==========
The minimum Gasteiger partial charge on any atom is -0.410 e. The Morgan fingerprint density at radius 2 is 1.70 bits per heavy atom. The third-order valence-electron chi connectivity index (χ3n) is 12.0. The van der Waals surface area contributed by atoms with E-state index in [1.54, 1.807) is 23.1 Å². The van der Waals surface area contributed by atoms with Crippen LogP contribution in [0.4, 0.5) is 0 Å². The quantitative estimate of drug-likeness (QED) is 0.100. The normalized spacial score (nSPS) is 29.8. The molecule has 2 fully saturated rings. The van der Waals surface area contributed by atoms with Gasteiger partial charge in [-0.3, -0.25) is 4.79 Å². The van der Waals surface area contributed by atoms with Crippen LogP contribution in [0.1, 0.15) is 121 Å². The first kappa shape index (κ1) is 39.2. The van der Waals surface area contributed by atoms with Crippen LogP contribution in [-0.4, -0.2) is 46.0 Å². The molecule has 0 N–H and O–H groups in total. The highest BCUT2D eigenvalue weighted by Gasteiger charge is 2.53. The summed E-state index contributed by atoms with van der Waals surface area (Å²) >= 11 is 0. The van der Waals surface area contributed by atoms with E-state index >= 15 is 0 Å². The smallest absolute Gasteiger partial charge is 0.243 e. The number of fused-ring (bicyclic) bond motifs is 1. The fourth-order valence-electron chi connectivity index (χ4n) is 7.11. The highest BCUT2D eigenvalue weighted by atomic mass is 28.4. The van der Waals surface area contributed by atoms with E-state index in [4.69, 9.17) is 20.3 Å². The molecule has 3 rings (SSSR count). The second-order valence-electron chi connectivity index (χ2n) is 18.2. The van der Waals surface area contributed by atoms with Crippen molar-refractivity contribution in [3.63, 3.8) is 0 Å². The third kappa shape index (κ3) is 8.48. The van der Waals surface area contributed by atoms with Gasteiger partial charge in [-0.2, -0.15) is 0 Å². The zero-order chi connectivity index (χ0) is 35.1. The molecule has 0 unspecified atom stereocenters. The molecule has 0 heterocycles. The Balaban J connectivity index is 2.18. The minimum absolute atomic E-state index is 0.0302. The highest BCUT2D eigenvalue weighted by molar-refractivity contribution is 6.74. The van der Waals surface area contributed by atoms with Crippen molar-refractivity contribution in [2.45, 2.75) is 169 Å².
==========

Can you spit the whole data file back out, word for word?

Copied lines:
The minimum Gasteiger partial charge on any atom is -0.410 e. The Morgan fingerprint density at radius 2 is 1.70 bits per heavy atom. The third-order valence-electron chi connectivity index (χ3n) is 12.0. The van der Waals surface area contributed by atoms with E-state index in [1.54, 1.807) is 23.1 Å². The van der Waals surface area contributed by atoms with Crippen LogP contribution in [0.4, 0.5) is 0 Å². The quantitative estimate of drug-likeness (QED) is 0.100. The normalized spacial score (nSPS) is 29.8. The molecule has 2 fully saturated rings. The van der Waals surface area contributed by atoms with Gasteiger partial charge in [-0.3, -0.25) is 4.79 Å². The van der Waals surface area contributed by atoms with Crippen LogP contribution in [0.1, 0.15) is 121 Å². The first kappa shape index (κ1) is 39.2. The van der Waals surface area contributed by atoms with Crippen LogP contribution in [-0.4, -0.2) is 46.0 Å². The molecule has 0 N–H and O–H groups in total. The highest BCUT2D eigenvalue weighted by Gasteiger charge is 2.53. The summed E-state index contributed by atoms with van der Waals surface area (Å²) >= 11 is 0. The van der Waals surface area contributed by atoms with E-state index >= 15 is 0 Å². The smallest absolute Gasteiger partial charge is 0.243 e. The number of fused-ring (bicyclic) bond motifs is 1. The fourth-order valence-electron chi connectivity index (χ4n) is 7.11. The highest BCUT2D eigenvalue weighted by atomic mass is 28.4. The van der Waals surface area contributed by atoms with E-state index in [4.69, 9.17) is 20.3 Å². The molecule has 3 rings (SSSR count). The second-order valence-electron chi connectivity index (χ2n) is 18.2. The van der Waals surface area contributed by atoms with Crippen molar-refractivity contribution in [3.63, 3.8) is 0 Å². The third kappa shape index (κ3) is 8.48. The van der Waals surface area contributed by atoms with Gasteiger partial charge in [-0.2, -0.15) is 0 Å². The zero-order chi connectivity index (χ0) is 35.1. The molecule has 0 unspecified atom stereocenters. The molecule has 0 heterocycles. The Balaban J connectivity index is 2.18. The minimum absolute atomic E-state index is 0.0302. The highest BCUT2D eigenvalue weighted by molar-refractivity contribution is 6.74. The van der Waals surface area contributed by atoms with Crippen molar-refractivity contribution in [2.45, 2.75) is 169 Å².